Thursday, August 2, 2012

Using Google Search Box to the Right/BOUGHT 50 of the ETF YMLP at 19.08/Earnings: FTE, PCS, KFN, TEF, PVR

I am mired in another matter, so there will not be much of an introduction in today's post.

When I opened my main taxable account yesterday, I noted a number of anomalies. For example, I own Quicksilver Resources (KWK) as a Lottery Ticket, which had jumped to $6.05 from Tuesday's close at $4.52. Maybe the Darden family had to decided to sell the company, the OG thought wishfully.  So I checked the news and did not see anything. I thought for a moment, about two seconds was all it was worth, and decided to keep those shares. It would look silly to sell 50 shares bought at $5.3-LT at $6.05, after all the RB started to howl at that prospect. I was more interested anyway in the impact on my KWK senior bonds. I own three KWK senior bonds. I looked at their prices, and saw no upward movement.  Shouldn't the bonds go up if KWK was going to be acquired by a more financially sound company, the OG mused? As it turned out, there was another trading glitch that impacted a large number of NYSE listed securities, including KWK, and it was just another screw up. KWK's stock faded from that intra-day high back to a $4.75 closing price. The NYSE will reportedly cancel the KWK trades at or above $5.91,  WSJ, leaving at large number of investors who bought at lower prices directly impacted by the glitch in the usual "you are screwed mode, get over it".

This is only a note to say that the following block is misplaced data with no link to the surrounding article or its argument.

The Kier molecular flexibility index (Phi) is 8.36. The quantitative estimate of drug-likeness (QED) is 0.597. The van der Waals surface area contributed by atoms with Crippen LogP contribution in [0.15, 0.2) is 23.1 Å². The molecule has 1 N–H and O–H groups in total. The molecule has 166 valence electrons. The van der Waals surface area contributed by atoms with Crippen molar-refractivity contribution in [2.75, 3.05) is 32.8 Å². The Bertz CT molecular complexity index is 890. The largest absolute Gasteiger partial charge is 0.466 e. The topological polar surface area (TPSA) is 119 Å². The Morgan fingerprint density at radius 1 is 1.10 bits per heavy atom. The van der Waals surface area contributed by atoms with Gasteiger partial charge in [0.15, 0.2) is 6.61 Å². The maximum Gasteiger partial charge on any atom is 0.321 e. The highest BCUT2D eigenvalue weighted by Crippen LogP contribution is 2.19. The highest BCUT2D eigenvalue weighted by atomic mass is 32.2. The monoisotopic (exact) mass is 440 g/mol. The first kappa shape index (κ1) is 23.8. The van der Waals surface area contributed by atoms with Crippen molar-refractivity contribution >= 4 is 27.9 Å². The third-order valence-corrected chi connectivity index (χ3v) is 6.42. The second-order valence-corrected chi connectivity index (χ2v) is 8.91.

I want to make a note relevant to Google searches of my blog. I find the search box to the right a handy tool and use it frequently myself to find material. I have noted two peculiar results from those searches that would also apply to searches at Google's site.

Sometimes, the search result will return a link to a Post from 2009, for example, that purports to contain a reference to a post written in 2012. I am not sure how that happens. Sometimes it may be due to a reference to that earlier post in a later post. I see that search issue frequently, and someone who is an expert may be able to explain how it happens. Another strange result happens when a search includes a reference to a subsequent post written shortly thereafter (e.g. search result shows a reference to the header (e.g. "using google search box") of a 8/2 post as if it was included in a 8/1 post on an entirely different matter, where there never was a reference to the 8/2 topic).  I suspect that happens when the Google search engine groups together an archive of posts for a particular month which apparently is done by their machines. Anyone who uses Google searches for this blog will see these anomalies frequently.